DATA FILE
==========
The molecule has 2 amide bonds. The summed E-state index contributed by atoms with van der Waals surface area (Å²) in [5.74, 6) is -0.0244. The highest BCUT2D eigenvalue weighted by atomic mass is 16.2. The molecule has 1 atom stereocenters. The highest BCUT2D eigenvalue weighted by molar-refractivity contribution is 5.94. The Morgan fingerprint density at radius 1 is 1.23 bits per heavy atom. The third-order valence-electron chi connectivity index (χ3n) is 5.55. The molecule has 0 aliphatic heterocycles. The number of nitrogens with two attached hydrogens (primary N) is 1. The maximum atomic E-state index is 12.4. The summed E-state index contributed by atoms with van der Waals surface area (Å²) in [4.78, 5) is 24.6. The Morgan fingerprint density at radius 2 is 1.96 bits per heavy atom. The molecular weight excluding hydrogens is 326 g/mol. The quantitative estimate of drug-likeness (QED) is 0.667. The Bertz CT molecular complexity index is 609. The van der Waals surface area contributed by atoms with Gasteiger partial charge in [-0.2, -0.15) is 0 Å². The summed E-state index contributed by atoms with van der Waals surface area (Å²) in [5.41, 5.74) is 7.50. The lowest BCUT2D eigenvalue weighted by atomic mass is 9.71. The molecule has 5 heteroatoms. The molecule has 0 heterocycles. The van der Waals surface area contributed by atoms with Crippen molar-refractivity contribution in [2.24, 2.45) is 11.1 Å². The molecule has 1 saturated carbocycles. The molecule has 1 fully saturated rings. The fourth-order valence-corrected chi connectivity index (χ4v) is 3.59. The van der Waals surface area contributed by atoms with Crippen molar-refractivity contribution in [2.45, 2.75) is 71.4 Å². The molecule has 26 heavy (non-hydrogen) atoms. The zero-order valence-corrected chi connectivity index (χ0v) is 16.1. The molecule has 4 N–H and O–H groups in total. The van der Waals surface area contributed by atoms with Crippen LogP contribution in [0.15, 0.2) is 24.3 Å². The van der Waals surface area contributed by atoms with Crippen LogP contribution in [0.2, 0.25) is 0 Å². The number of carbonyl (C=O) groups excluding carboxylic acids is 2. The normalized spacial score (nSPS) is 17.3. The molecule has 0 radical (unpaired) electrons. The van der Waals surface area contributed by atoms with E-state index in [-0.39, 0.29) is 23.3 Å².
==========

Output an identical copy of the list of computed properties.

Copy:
The molecule has 2 amide bonds. The summed E-state index contributed by atoms with van der Waals surface area (Å²) in [5.74, 6) is -0.0244. The highest BCUT2D eigenvalue weighted by atomic mass is 16.2. The molecule has 1 atom stereocenters. The highest BCUT2D eigenvalue weighted by molar-refractivity contribution is 5.94. The Morgan fingerprint density at radius 1 is 1.23 bits per heavy atom. The third-order valence-electron chi connectivity index (χ3n) is 5.55. The molecule has 0 aliphatic heterocycles. The number of nitrogens with two attached hydrogens (primary N) is 1. The maximum atomic E-state index is 12.4. The summed E-state index contributed by atoms with van der Waals surface area (Å²) in [4.78, 5) is 24.6. The Morgan fingerprint density at radius 2 is 1.96 bits per heavy atom. The molecular weight excluding hydrogens is 326 g/mol. The quantitative estimate of drug-likeness (QED) is 0.667. The Bertz CT molecular complexity index is 609. The van der Waals surface area contributed by atoms with Gasteiger partial charge in [-0.2, -0.15) is 0 Å². The summed E-state index contributed by atoms with van der Waals surface area (Å²) in [5.41, 5.74) is 7.50. The lowest BCUT2D eigenvalue weighted by atomic mass is 9.71. The molecule has 5 heteroatoms. The molecule has 0 heterocycles. The van der Waals surface area contributed by atoms with Crippen molar-refractivity contribution in [2.24, 2.45) is 11.1 Å². The molecule has 1 saturated carbocycles. The molecule has 1 fully saturated rings. The fourth-order valence-corrected chi connectivity index (χ4v) is 3.59. The van der Waals surface area contributed by atoms with Crippen molar-refractivity contribution in [2.45, 2.75) is 71.4 Å². The molecule has 26 heavy (non-hydrogen) atoms. The zero-order valence-corrected chi connectivity index (χ0v) is 16.1. The molecule has 4 N–H and O–H groups in total. The van der Waals surface area contributed by atoms with Crippen LogP contribution in [0.15, 0.2) is 24.3 Å². The van der Waals surface area contributed by atoms with Crippen LogP contribution in [0.2, 0.25) is 0 Å². The number of carbonyl (C=O) groups excluding carboxylic acids is 2. The normalized spacial score (nSPS) is 17.3. The molecule has 0 radical (unpaired) electrons. The van der Waals surface area contributed by atoms with E-state index in [-0.39, 0.29) is 23.3 Å².